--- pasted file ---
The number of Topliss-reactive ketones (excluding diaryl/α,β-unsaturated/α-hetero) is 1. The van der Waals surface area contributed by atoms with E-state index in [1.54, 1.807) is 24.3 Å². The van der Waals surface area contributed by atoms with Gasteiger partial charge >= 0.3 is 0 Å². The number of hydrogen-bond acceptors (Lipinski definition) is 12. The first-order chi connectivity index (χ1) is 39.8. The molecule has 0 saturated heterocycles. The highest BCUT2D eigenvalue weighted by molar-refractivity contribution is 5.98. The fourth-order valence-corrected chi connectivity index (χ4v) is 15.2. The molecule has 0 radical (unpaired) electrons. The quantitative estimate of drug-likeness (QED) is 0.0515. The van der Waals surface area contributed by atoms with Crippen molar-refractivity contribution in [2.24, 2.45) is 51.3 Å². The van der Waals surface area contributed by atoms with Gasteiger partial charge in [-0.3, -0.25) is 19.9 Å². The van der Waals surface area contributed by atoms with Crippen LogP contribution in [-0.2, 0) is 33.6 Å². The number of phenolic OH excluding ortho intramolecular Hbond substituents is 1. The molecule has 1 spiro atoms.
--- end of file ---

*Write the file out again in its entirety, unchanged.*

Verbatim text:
The number of Topliss-reactive ketones (excluding diaryl/α,β-unsaturated/α-hetero) is 1. The van der Waals surface area contributed by atoms with E-state index in [1.54, 1.807) is 24.3 Å². The van der Waals surface area contributed by atoms with Gasteiger partial charge >= 0.3 is 0 Å². The number of hydrogen-bond acceptors (Lipinski definition) is 12. The first-order chi connectivity index (χ1) is 39.8. The molecule has 0 saturated heterocycles. The highest BCUT2D eigenvalue weighted by molar-refractivity contribution is 5.98. The fourth-order valence-corrected chi connectivity index (χ4v) is 15.2. The molecule has 0 radical (unpaired) electrons. The quantitative estimate of drug-likeness (QED) is 0.0515. The van der Waals surface area contributed by atoms with Crippen molar-refractivity contribution in [2.24, 2.45) is 51.3 Å². The van der Waals surface area contributed by atoms with Gasteiger partial charge in [-0.3, -0.25) is 19.9 Å². The van der Waals surface area contributed by atoms with Crippen LogP contribution in [-0.2, 0) is 33.6 Å². The number of phenolic OH excluding ortho intramolecular Hbond substituents is 1. The molecule has 1 spiro atoms.